Dalip, Kathy M.; Robinson, Dwight E.; Mansingh, Ajai
Author Affiliation, Ana.
Department of Life Sciences
Management of cabbage pests with companion crops and botanical formulations
Utilization of natural products in Developing Countries: Trends and needs edited by Ajai Mansingh, Ajai, Donald E Young, Donald E. , Trevor H.Yee, Rupija Delgoda, Dwight E. Robinson,Dwight E., Errol Y. Morrison, Henry I.Lowe.
Place of Publication
The Natural Products Institute, University of the West Indies
Date of Publication
Series Editor Role
Series Volume Identification
Series Issue Identification
Abstract also published in Abstracts. International Symposium. Utilization of natural products in Developing Countries: trends and needs p. 34.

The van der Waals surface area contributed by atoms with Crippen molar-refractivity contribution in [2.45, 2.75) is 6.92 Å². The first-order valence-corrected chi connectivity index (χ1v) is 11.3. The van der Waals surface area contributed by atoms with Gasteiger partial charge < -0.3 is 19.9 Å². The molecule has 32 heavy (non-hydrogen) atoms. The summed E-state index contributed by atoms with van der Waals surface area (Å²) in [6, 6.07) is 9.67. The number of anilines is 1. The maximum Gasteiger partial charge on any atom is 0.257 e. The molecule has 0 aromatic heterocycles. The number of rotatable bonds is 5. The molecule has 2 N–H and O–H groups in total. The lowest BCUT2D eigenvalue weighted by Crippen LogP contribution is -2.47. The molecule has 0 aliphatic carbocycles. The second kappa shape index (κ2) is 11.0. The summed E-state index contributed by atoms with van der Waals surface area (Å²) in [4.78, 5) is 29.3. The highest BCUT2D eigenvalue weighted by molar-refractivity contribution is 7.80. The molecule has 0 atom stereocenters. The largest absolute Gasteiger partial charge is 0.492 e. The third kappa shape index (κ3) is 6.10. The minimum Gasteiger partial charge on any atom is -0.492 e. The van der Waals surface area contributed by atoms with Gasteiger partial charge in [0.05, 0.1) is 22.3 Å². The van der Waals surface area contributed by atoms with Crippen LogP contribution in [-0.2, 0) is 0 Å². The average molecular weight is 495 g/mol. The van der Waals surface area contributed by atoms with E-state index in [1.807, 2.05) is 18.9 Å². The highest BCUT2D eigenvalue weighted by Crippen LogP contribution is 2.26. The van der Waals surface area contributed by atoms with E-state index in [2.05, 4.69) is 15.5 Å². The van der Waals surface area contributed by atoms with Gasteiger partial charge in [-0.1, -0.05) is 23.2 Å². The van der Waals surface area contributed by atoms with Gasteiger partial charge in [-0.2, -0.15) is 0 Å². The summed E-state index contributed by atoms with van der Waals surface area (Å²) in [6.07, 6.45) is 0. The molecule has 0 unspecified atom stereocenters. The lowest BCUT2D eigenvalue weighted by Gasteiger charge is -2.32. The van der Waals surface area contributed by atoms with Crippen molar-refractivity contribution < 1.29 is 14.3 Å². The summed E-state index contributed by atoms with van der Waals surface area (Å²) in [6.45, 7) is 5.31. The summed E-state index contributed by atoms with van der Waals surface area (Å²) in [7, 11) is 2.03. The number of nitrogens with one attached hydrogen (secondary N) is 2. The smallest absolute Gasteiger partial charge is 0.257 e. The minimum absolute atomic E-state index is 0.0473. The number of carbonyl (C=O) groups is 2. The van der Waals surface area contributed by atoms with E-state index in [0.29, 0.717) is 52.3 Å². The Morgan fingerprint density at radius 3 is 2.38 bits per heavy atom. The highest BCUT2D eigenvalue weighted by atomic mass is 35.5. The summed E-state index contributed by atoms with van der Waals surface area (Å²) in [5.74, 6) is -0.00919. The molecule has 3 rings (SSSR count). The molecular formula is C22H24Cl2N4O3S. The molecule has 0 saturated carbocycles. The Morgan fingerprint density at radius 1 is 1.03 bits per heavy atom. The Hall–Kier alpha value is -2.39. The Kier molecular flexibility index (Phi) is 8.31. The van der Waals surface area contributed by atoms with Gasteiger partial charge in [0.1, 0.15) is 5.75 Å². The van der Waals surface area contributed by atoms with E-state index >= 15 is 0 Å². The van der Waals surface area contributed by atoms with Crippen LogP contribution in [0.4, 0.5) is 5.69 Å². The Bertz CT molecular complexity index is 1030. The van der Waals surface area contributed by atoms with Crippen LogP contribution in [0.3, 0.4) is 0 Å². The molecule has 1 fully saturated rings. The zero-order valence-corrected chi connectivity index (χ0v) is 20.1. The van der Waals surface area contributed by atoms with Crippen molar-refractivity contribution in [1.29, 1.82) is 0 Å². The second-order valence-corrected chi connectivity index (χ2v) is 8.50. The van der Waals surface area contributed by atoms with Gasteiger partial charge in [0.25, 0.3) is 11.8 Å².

Investigations were conducted on the management of the diamondback moth, Plutella xylostella (L.), and the cabbage semi-looper, Trichoplusia ni (Hübner), with (i) a botanical formulation, Ashima I, in combination with acompanion crop, tobacco (Nicotinum tabaci), or an attractant crop, the indian mustard (Brassica juncea) grown around the periphery, and (ii) the botanical formulations, Ashima I and Ashima II. Tobacco alone was effective in repelling the pest up to a radius of 3m, while the trap crop reduced the infestation significantly. the overall mean damage to cabbage leaves was 64% of the control in tobacco plots treated with two spraying of Ashima, while it was only 50% of the controls in plots surrounded by mustard and three sprays of the botanical formulation. Spraying with Ashima I and II four times during the 15-week cropping period had almost completely reducedthe infestation within a week of initial spraying and maintained it it at that low level, until harvest. the mean wt of cabbage heads was 0.39 kg in the control plots and about 30% more in the test plots.....